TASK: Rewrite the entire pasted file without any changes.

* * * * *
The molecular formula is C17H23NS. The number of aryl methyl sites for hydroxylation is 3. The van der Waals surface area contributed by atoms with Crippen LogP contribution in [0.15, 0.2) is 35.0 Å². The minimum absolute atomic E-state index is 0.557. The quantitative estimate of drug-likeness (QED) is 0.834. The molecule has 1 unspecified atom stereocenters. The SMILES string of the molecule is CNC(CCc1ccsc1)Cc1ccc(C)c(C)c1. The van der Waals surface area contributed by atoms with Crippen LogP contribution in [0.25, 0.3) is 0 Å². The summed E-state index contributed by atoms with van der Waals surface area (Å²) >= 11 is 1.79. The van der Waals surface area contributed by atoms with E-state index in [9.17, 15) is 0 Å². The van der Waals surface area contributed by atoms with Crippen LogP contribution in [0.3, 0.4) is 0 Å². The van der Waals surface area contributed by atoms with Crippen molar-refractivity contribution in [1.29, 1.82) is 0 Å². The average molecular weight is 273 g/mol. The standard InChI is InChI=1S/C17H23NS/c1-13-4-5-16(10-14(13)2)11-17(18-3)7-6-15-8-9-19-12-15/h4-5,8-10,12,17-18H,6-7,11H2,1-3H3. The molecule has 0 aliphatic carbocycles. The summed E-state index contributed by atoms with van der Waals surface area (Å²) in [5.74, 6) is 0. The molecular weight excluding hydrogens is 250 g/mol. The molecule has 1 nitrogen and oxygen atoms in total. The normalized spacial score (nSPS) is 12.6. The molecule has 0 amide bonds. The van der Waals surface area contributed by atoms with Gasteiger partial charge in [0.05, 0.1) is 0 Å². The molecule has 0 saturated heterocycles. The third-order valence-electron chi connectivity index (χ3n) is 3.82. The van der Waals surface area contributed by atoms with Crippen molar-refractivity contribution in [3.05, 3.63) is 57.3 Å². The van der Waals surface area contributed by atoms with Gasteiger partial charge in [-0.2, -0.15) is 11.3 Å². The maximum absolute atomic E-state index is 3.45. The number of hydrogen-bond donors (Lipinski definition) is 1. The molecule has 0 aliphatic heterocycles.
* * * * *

The molecular formula is C17H23NS. The number of aryl methyl sites for hydroxylation is 3. The van der Waals surface area contributed by atoms with Crippen LogP contribution in [0.15, 0.2) is 35.0 Å². The minimum absolute atomic E-state index is 0.557. The quantitative estimate of drug-likeness (QED) is 0.834. The molecule has 1 unspecified atom stereocenters. The SMILES string of the molecule is CNC(CCc1ccsc1)Cc1ccc(C)c(C)c1. The van der Waals surface area contributed by atoms with Crippen LogP contribution in [0.25, 0.3) is 0 Å². The summed E-state index contributed by atoms with van der Waals surface area (Å²) >= 11 is 1.79. The van der Waals surface area contributed by atoms with E-state index in [9.17, 15) is 0 Å². The van der Waals surface area contributed by atoms with Crippen LogP contribution in [0.3, 0.4) is 0 Å². The van der Waals surface area contributed by atoms with Crippen molar-refractivity contribution in [1.29, 1.82) is 0 Å². The average molecular weight is 273 g/mol. The standard InChI is InChI=1S/C17H23NS/c1-13-4-5-16(10-14(13)2)11-17(18-3)7-6-15-8-9-19-12-15/h4-5,8-10,12,17-18H,6-7,11H2,1-3H3. The molecule has 0 aliphatic carbocycles. The summed E-state index contributed by atoms with van der Waals surface area (Å²) in [5.74, 6) is 0. The molecular weight excluding hydrogens is 250 g/mol. The molecule has 1 nitrogen and oxygen atoms in total. The normalized spacial score (nSPS) is 12.6. The molecule has 0 amide bonds. The van der Waals surface area contributed by atoms with Gasteiger partial charge in [0.05, 0.1) is 0 Å². The molecule has 0 saturated heterocycles. The third-order valence-electron chi connectivity index (χ3n) is 3.82. The van der Waals surface area contributed by atoms with Crippen molar-refractivity contribution in [3.05, 3.63) is 57.3 Å². The van der Waals surface area contributed by atoms with Gasteiger partial charge in [-0.2, -0.15) is 11.3 Å². The maximum absolute atomic E-state index is 3.45. The number of hydrogen-bond donors (Lipinski definition) is 1. The molecule has 0 aliphatic heterocycles.